Veteran actor Mickey Rooney, the 'Andy Hardy' star of the 1930s and '40s, who had become the biggest movie star of his time when he was just a teenager, has died at the age of 93.
The legendary actor was struggling with poor health for the last few years and his death has been attributed to natural causes.
Rooney is best remembered for his role as Andy Hardy in the movie 'A Family Affair' but he bagged his first movie role for 'Orchids and Ermine' when he was just 6 years old.
Rooney was the box office king of the golden age of Hollywood and had a decades-long show business career.
Earlier last month, Rooney attended the Vanity Fair's Oscar bash and was also shooting for the movie, 'The Strange Case of Dr. Jeckyll and Mr. Hyde' with co-star Margaret O'Brien.
"He was undoubtedly the most talented actor that ever lived. There was nothing he couldn't do," actress Margaret O'Brien told theguardian.com.
Rooney has won four nominations for Academy Awards and received two special Oscars including the Juvenile Award in 1939. He also won an Emmy for the Television movie 'Bill' and a Tony nomination for his Broadway hit 'Sugar Babies'.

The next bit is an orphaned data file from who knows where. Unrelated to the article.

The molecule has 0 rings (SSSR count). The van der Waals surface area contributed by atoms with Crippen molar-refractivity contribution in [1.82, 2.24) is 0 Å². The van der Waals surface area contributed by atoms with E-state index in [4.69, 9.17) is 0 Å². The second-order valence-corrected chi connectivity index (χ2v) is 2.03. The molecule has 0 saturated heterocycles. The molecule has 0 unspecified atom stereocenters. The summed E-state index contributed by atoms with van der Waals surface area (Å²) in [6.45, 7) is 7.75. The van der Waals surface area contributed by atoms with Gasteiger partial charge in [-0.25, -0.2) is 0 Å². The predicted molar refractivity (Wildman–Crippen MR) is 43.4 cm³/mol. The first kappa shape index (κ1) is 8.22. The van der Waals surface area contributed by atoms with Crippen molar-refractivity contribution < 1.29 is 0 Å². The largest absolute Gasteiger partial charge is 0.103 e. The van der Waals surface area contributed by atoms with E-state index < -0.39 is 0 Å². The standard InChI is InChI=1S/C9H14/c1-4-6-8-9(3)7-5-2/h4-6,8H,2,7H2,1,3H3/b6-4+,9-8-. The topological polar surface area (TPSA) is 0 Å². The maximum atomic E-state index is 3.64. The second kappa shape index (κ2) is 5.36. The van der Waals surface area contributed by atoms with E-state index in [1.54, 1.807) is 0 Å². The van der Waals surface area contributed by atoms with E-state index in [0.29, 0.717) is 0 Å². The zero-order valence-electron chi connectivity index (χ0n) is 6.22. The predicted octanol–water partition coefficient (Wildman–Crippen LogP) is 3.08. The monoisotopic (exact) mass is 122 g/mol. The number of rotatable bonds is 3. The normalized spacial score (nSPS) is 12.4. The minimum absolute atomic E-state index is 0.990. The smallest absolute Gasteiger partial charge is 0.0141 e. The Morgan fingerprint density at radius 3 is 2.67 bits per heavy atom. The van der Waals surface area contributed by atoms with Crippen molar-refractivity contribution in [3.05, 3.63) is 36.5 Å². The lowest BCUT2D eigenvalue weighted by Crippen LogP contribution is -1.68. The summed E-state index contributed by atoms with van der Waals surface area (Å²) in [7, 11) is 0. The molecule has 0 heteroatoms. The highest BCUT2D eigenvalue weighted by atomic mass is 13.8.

"I loved working with Mickey on 'Sugar Babies.' He was very professional, his stories were priceless and I love them all ... each and every one. We laughed all the time," former colleague Carol Channing said in a statement.
The hard-core party loving actor was married eight times in his life, the most famous one with Ava Gardner. Rooney is survived by wife Jan Chamberlin whom he married in 1978.
Meanwhile celebrities expressed their condolences via twitter on the legendary actor's sad demise.
Mickey Rooney got all the best babes despite being short as hell. #RIP beautiful man
— Lena Dunham (@lenadunham) April 7, 2014
RIP Mickey Rooney
— Amber Patrice Riley (@MsAmberPRiley) April 7, 2014
RIP Mickey Rooney xoxoxo — Johnny Knoxville (@realjknoxville) April 7, 2014
RIP Mickey Rooney. He was a household word when I was growing up and legend after that. I loved his performance... http://t.co/An9bfqiqVk
— Anne Rice (@AnneRiceAuthor) April 7, 2014